Word Medicine

Writing and Healing: exploring the art of healing and the healing of art

Willing to Make Mistakes January 23, 2012

Because of my health, I have had to let go of almost every outside activity.  I know by now the trouble I will be in if I don’t respect my limits.  I have let choir go, and tango is on the back burner.  I am grateful to be able to teach, grateful for taking the dog for her daily walk.  Still, I mourn those other activities that kept me feeling alive.

There is one thing I still make time and energy for, though.  A dear friend’s mother is an accomplished painter.  Cessi, like me, is confined to a small life–time has slowed her down.  Yet, there is in her the artist still.  So Cessi and I paint every Wednesday.

Paining with Cessi, I must re-learn beginner’s mind.  I have a good eye, but my skills are minimal.  I must practice the elementary.  I set up a still life: green bottle, a blue and white bowl with bananas and a pink grapefruit.  The bananas lie heavy and tumid in the bowl, the bottle soars up behind them.  How to give the bananas weight, how to suggest the bright, juicy roundness of the grapefruit?  How to paint the light on the fruit, the bottle, the way the fruit holds the light even as the winter evening fades?

I paint the ellipsis of the bowl, the outline of the bottle.  The first strokes feel bold, and it is a relief to have broken the blank space of the paper.  I continue, tentatively, feeling awkward, unsure.  I’m not used to acrylics, not sure whether to make them opaque or transparent, and am hesitant about mixing colors.  I step away, become self-aware, critical.  I freeze, unable to go on.  Cessie looks up at me and smiles encouragingly.  “You are paralyzed.”  It is an acknowledgement, and that is all I need.  “Just keep going.”  I see a way to go on, not with the freedom I long for, but a next step.

Why do it?  It is tiring, and I’m smack up against all my insecurities.  But for those two hours, I’m not in monkey mind.  I’m not obsessing over my daughter’s wedding or work.  For those ours I am in the now.  It is meditation of a sort.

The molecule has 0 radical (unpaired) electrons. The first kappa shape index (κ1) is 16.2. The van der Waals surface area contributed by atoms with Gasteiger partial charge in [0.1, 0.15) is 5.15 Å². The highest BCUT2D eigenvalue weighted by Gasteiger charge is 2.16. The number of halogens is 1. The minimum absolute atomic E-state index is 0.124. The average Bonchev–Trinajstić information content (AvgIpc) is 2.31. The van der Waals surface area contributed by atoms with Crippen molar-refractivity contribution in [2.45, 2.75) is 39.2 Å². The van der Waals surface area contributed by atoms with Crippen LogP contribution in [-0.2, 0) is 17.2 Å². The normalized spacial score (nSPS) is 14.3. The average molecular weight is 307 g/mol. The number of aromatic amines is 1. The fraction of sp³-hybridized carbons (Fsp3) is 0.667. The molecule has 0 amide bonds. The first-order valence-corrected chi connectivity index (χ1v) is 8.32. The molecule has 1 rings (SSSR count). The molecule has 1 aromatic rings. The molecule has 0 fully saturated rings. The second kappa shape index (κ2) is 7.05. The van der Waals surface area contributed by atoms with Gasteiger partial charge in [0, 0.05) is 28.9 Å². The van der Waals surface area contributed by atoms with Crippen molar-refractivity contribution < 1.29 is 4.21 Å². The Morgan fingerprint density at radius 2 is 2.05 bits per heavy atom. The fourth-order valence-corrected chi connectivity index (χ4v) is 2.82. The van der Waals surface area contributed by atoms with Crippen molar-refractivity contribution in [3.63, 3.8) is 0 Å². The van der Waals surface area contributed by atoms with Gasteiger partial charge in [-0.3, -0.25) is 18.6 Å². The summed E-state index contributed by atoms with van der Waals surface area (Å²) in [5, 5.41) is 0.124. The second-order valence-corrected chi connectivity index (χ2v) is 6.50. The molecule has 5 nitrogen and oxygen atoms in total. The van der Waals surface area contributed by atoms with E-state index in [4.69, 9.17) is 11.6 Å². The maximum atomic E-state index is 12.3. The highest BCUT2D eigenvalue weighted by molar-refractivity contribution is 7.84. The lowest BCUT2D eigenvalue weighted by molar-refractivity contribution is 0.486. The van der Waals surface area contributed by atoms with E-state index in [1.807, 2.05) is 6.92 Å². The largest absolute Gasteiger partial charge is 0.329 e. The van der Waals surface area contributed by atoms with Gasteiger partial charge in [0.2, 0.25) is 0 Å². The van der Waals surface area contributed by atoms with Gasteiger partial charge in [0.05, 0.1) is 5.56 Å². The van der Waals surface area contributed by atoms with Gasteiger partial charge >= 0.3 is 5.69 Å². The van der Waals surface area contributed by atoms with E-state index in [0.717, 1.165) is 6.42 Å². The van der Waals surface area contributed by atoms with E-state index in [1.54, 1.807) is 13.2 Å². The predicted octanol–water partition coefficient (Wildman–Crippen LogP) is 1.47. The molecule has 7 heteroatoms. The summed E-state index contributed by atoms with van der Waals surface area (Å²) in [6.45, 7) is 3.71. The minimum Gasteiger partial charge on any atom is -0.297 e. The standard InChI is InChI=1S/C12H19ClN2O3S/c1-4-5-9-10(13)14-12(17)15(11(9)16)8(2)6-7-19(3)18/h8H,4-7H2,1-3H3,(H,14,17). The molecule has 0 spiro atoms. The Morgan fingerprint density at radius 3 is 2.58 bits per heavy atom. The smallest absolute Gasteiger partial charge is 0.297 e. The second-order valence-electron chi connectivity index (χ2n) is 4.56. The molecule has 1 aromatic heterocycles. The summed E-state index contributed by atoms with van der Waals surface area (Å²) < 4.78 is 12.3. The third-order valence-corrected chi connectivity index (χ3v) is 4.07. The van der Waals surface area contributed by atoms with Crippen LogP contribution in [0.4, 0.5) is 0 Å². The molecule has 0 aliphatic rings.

Cessi’s granddaughter, Giordana, comes in.  “You look serene,” she says, noticing the hush in the room.  We speak very little, Cessi and I .  Yet doing it with her makes it less frightening, more companionable.  I feel her supportive energy–she helps contain me.  We go deep into ourselves, together.

It is good for me to remember what it feels like to be a fledgling.  This is how so many of our participants feel, who come to us for guidance and containment as they delve into themselves, seeking the words that will release them.  We are not there to teach them what to write, but to encourage them to listen to themselves.  Maybe one of our most important functions is simply help contain them, giving them practical suggestions as needed, but also to look up and nod and say, yes, I know, you are stuck, or scared, or go further.

Katherine Dunn spoke to this issue of being paralyzed  in Poets and Writers in this last issue: “Sometimes all that saves me is being willing to make mistakes.  There are projects that strike me as so beautiful, important, complicated or just plain big, that they convince me of my own inadequacy.  This awful state of reverence leads to paralyzing brain freeze.  At times like that the only way out is for me to decide, ‘to hell with it. I can’t do it right, so I’ll do it wrong.  I can’t do it well, so I’ll do it badly.’  Sometimes, with luck, while I’m sweating to do it wrong, I stumble on the right way.”